I could use some of that bounce right about now.
I love being a Pastor. I didn’t know growing up that I was going to be a pastor, but I suppose God did. One of the joys of being a pastor is loving my congregation members so much; and I do love them a lot. One of the greatest heartaches of being a pastor is loving my congregation members and knowing some day they will die. I loved Allen, I still do. And I know I’m not the only one who does. So, forgive me for saying so, but I don’t want to be here today. I’m honored that I am, but I’d rather not. As I’ve talked to many people over the last few days about Allen, the consensus seemed to be that he was immortal; Allen was never going to die. But, here we are. And the truth is this: even if we were granted 100 years more with Allen, it would have never been enough. But, that was the kind of person Allen was. Whether you knew him for his 76 short years on this earth or if you only knew him for 76 seconds, your life is better because Allen was part of it. There are several holes left on earth because Allen is no longer here.
The Petersen family is left with a huge hole, this church is left with a huge hole, the Low Moor Lions are left with a huge hole, and many acres of Clinton county are left with huge holes. Allen was, in many ways, a gentle giant, finding his way into our hearts in a very unassuming yet enduring way. And our hearts are broken, our hearts are empty, and maybe even a bit confused. So, we come to this place today, to be with one another in our grief, to be with one another in our sorrows, to remember Allen, to laugh, to cry, to rejoice in the hope of the resurrection, and to dine at a heavenly banquet which is the foretaste of a feast that is to come.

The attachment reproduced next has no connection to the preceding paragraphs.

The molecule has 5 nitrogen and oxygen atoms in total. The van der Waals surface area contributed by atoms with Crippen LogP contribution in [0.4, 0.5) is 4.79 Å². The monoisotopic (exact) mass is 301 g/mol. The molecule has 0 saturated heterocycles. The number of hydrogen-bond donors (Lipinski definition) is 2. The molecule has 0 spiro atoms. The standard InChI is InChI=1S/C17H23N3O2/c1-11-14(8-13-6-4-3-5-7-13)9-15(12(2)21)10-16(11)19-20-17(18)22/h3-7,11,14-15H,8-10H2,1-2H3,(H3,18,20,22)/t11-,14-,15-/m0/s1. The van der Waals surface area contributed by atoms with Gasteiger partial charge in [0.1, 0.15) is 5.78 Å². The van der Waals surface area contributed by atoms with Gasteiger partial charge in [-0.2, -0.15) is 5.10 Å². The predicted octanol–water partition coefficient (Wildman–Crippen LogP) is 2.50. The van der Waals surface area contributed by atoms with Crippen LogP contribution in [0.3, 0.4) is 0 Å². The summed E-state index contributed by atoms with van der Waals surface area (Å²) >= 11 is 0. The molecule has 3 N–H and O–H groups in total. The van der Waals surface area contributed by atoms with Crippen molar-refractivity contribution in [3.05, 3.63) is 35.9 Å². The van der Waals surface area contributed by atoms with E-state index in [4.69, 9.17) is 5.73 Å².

Allen had a gift for hospitality. He probably didn’t call it that, but what he did was hospitality: he made people feel welcome. He didn’t know a stranger. He could and would strike up a conversation with anyone at any time at any place. He felt most at ease in the boat, in the field, with his family, or at the c-store. Allen loved to have his morning coffee at the c-store with friends. The crazy thing is, Allen didn’t drink coffee. But far be it from Allen to miss out on a good time. And he loved to have fun. He didn’t necessarily set out to be the life of the party, but he often was. There was just something about Allen that made you want to be around him. One of my very first and most memorable interactions with Allen was not too long into my time here. We had a funeral on a horribly icy day and someone slipped and fell on the ice (not Allen). The next Sunday, Allen came into church and I hollered out my window in my office to him “how are your buns?” Apparently he got such a kick out of that he even regaled that story to Dale.